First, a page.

The Danish composer
Niels Viggo Bentzon is not a stranger
to recordings. There are three significant
discs of orchestral music on the Marco
Polo/Da Capo label and all have been
reviewed here. In addition, his gargantuan
Det Temperede Klaver for solo piano
are out on the ClassicO label recorded
by the composer himself: There are also
recordings on Danacord and Kontrapunkt.
3 and 4
5 and 7
Bentzon was astonishingly
productive: 24 symphonies, 14 string
quartets and 25 piano sonatas amongst
much else. The first symphony dated
from 1942; the last from 1994.
Eighth Symphony is in four movements.
The first runs to almost eighteen minutes.
It instantly establishes, through a
discreet drum-roll, a bleak landscape.
There are Shostakovichian interjections
and rolling asides. Side-drum interruptions
link us tersely with Nielsen and there
are resemblances to the mighty Carl.
Bentzon is full of surprises; for example
at 5:04 listen for the galloping triumphant
music with silvery highlights contributed
by triangle. At 14:50 the eloquent yet
tense violins suggest a link with Vaughan
Williams' Sixth Symphony while the stinging
violence that closes the movement links
with the writing of William Schuman.
The Allegro Molto in its cool oboe serenading
reminds us of Nielsen 4 and 5 in their
moments of pastoral loneliness. The
oboe song over a strong pizzicato is
a strong Nielsen-like 'signature'. The
andante tranquillo is serenity
itself but once again, like Nielsen,
this is not music that offers perfect
peace. Quiet it may be but it does not
administer quietude in the benediction
of its long high violin lines. The fast-trudging
and shuddering music of 4.32 onwards
is exciting and distinctive - very tense.
My, does this composer enjoy twisting
the tension turn by turn. At 6.44 the
raindrop pizzicato recalls with remarkable
fidelity the orchestral writing of Alan
Hovhaness. The final allegro rushes
away in a conspiratorial rustling like
a cross between Herrmann's Psycho driving
music, Waxman's string Sinfonietta and
the whispering ostinato from Luonnotar.
This breaks out into rushing spleen
before a heavily energetic discharge
of power explodes recalling the explosive
outbursts in Shostakovich symphonies
13 and 14. The symphony ends in whispering
violin whirlwinds and recollections
of the Nielsen-like blasts of energy
unleashed early in the work mixed with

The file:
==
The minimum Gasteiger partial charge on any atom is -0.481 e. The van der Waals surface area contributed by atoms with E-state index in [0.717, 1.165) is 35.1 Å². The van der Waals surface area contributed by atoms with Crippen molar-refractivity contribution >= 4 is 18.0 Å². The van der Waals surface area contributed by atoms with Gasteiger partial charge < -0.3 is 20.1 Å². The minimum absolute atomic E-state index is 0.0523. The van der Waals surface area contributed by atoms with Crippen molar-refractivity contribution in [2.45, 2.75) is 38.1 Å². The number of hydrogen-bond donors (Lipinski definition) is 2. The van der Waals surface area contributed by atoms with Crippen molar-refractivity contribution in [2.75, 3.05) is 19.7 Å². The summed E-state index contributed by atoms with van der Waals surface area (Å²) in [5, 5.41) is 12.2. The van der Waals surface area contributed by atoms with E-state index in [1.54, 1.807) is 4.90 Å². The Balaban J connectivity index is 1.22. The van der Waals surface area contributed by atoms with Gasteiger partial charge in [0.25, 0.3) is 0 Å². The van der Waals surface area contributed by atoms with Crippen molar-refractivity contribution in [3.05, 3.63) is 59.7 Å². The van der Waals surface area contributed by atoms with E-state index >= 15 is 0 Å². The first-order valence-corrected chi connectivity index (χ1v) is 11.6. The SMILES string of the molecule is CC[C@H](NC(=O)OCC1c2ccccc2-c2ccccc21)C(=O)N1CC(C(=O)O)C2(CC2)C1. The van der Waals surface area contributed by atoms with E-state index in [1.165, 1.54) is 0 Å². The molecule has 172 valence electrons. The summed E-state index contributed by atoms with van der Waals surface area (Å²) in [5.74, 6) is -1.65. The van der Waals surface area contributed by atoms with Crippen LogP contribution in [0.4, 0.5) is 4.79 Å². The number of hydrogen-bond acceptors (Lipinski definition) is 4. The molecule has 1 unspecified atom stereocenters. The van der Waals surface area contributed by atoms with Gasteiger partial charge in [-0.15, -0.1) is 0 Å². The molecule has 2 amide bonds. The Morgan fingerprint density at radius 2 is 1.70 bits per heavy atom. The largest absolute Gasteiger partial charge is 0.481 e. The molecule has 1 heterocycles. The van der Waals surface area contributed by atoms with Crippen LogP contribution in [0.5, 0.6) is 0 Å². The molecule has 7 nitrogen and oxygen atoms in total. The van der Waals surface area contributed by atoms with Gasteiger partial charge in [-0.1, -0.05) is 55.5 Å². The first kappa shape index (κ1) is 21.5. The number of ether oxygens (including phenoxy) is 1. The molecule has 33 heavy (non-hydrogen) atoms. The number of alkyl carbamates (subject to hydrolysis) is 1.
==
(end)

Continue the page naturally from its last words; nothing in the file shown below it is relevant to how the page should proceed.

the triumphant tramp of Vaughan Williams'
Five years before the
Eighth Symphony, Bentzon completed his
Symphonic Variations. Older hands
will know - or know of - this work because
it was on a 1972 Turnabout LP (TV 34374S)
coupled with his Chamber Concerto
for eleven instruments. There the
performers were the Royal Danish Orchestra
conducted by Jerzy Semkow. The Symphonic
Variations were premiered on 10 December
1952 conducted by Paul Kletzki conducting
the Danish Radio Symphony Orchestra.
It was this work that gave his name
international currency. It was taken
up by Celibidache and even received
a studio premiere on the Third Programme
from Sargent on 13 March 1959 (we can
guess what Sargent thought of it).
The Symphonic Variations
comprise a molto moderato theme and
ten variations. The music is tougher
than that for the Eighth Symphony although
some movements are more accessible such
as the Palladian raindrop peace of Variation
II. The gawky Darmstadt dissonance of
Variation III contrasts with the Hilding
Rosenberg-style off-beat stomp of Variation
IV - try Rosenberg's Sixth Symphony
(now on Phono Suecia but once also on
Turnabout coupled with Blomdahl 3 -
TV34318S). Variation VI sidles up and
is vaguely threatening. It is quiet
but definitely harbours menace in its
wings. As Mr Foreman says this is an
exercise in desolation and cold comfort.
The work ends in an impressive protesting
growl, a howl of the brass and those
thunderous hammer-blows of the type
Sibelius used to end his Fifth Symphony
and Nielsen used to launch his Third.
The orchestra is made
up of seniors from the academies of
music in Aarhus in Denmark and Goteborg
in Sweden; what a delightful cross-border
initiative! The names of the members
of the orchestra are listed on pages
16 and 17 of the booklet.
The orchestra perform
impressively and with complete professionalism.
Strings have fine unanimity, body, glow
and intonation while the brass, woodwind
and hard-pressed percussion are magnificent.
The project is a credit to the orchestra
and to Douglas Bostock whose open-minded
approach to unusual repertoire is invigorating
and should set the pace for the many
‘stars’ who too easily succumb to predictable
orthodoxy. Any chance of some more Bentzon
The agreeably ubiquitous
Lewis Foreman provides the notes for
this release and helpfully makes many
BBC connections as well as providing
a wide range of information and context.